What role do a startup’s investors play in how you hire?
Different investors have different resources you can leverage. Figuring that out upfront is valuable in building out anything people-related. For instance, the VC may have a talent partner in-house who you can leverage, to help you with networking, finding resources, or connecting you to other talent leaders in the portfolio who can share their experiences. With others, you are able to leverage the specific partner who has invested. They have knowledge across many different companies, industries, and geographies, so tapping your investor as a resource will help you build your people organization.
How is your role at OpenView influenced or helped you in your role at Circle?
As a talent manager at OpenView, I was able to see the models and programs various companies at different stages used to build out people teams and talent acquisition functions. I saw what worked, what didn’t work, and the “why” behind it. For example, why didn’t this approach work in Company A, when it worked Company B? I learned that you can’t rinse and repeat. You have to find out what works for the company you’re in, what the business priorities are at this point in time, and where they are headed in the future. That has been helpful for me to come in and figure out: What does Circle need? What is our culture? What are the business priorities? What already works really well here? Using that data to build talent and people programs that align with the business and will affect change.
“Start beta-testing new programs.”
Has there been anything that surprised you in your role, going in-house?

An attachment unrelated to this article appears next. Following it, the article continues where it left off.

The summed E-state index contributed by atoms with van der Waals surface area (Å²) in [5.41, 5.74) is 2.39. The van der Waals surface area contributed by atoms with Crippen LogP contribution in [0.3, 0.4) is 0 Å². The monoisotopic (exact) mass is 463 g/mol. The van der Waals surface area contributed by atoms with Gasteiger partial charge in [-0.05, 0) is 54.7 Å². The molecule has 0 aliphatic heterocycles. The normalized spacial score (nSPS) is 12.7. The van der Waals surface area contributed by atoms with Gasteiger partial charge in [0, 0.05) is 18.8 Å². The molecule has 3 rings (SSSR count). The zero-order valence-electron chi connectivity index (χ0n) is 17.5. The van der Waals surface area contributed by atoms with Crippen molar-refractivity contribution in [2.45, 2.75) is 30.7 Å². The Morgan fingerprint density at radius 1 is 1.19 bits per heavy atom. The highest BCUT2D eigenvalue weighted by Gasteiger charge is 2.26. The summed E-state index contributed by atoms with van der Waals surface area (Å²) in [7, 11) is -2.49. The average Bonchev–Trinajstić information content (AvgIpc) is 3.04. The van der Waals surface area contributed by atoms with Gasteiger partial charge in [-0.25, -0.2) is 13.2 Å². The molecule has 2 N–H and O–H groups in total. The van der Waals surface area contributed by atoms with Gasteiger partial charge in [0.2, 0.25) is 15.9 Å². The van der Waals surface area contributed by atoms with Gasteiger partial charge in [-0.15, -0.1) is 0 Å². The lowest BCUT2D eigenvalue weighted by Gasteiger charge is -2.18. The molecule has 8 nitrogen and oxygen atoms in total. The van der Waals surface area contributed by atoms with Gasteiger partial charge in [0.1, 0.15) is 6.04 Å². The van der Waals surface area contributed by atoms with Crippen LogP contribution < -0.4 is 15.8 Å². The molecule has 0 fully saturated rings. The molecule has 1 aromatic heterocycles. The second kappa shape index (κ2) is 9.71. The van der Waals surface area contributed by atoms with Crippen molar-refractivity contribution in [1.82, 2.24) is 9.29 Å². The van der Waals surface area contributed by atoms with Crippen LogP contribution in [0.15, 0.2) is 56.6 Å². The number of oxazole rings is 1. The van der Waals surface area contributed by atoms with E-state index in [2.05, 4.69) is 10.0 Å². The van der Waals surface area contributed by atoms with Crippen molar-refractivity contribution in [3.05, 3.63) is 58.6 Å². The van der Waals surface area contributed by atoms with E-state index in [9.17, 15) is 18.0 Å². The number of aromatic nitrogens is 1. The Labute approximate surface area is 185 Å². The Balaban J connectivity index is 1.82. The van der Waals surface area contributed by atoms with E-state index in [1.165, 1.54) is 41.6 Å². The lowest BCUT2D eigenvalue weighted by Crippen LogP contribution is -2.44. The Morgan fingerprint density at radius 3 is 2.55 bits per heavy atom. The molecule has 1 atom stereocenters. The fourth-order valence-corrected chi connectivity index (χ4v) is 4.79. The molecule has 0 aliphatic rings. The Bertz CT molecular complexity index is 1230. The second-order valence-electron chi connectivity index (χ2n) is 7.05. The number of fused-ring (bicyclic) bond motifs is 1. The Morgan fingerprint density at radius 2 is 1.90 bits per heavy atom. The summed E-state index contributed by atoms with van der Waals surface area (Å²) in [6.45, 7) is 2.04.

The feedback from the team at Circle, for building and continuously improving our people and the talent acquisition function. I was brought on to continue to evolve the people programs, but the buy-in and feedback has been fantastic: “It’s really great that we have X in place now,” or even, “Hey, this didn’t work, so what about trying this.”
What one piece of advice would you give to talent leaders at venture-backed companies, that you might not have given before going in-house at Circle?
Being in-house has allowed me to better connect with the needs of the business so I can build out a function based on those needs. My advice would be to really learn the business: ingrain yourself in the company culture, the subculture of each of the functions, and the teams within that.
Start beta-testing new programs. If you’re going to try something new, test it with one or two teams before rolling it out company-wide. Then, take steps to educate teams about the value of the new initiatives and changes you’re implementing. You’ll get feedback and questions from the trial teams that will help you iterate. When you’re ready for a full rollout, you know the program has been proven, you have an idea of the questions that may be asked, and you have stakeholders who’ve used, found value and can champion the initiative.
Read Carlie’s previous Q&A from her time at venture capital firm OpenView Partners: “How to Work with Your VC’s Recruiters.”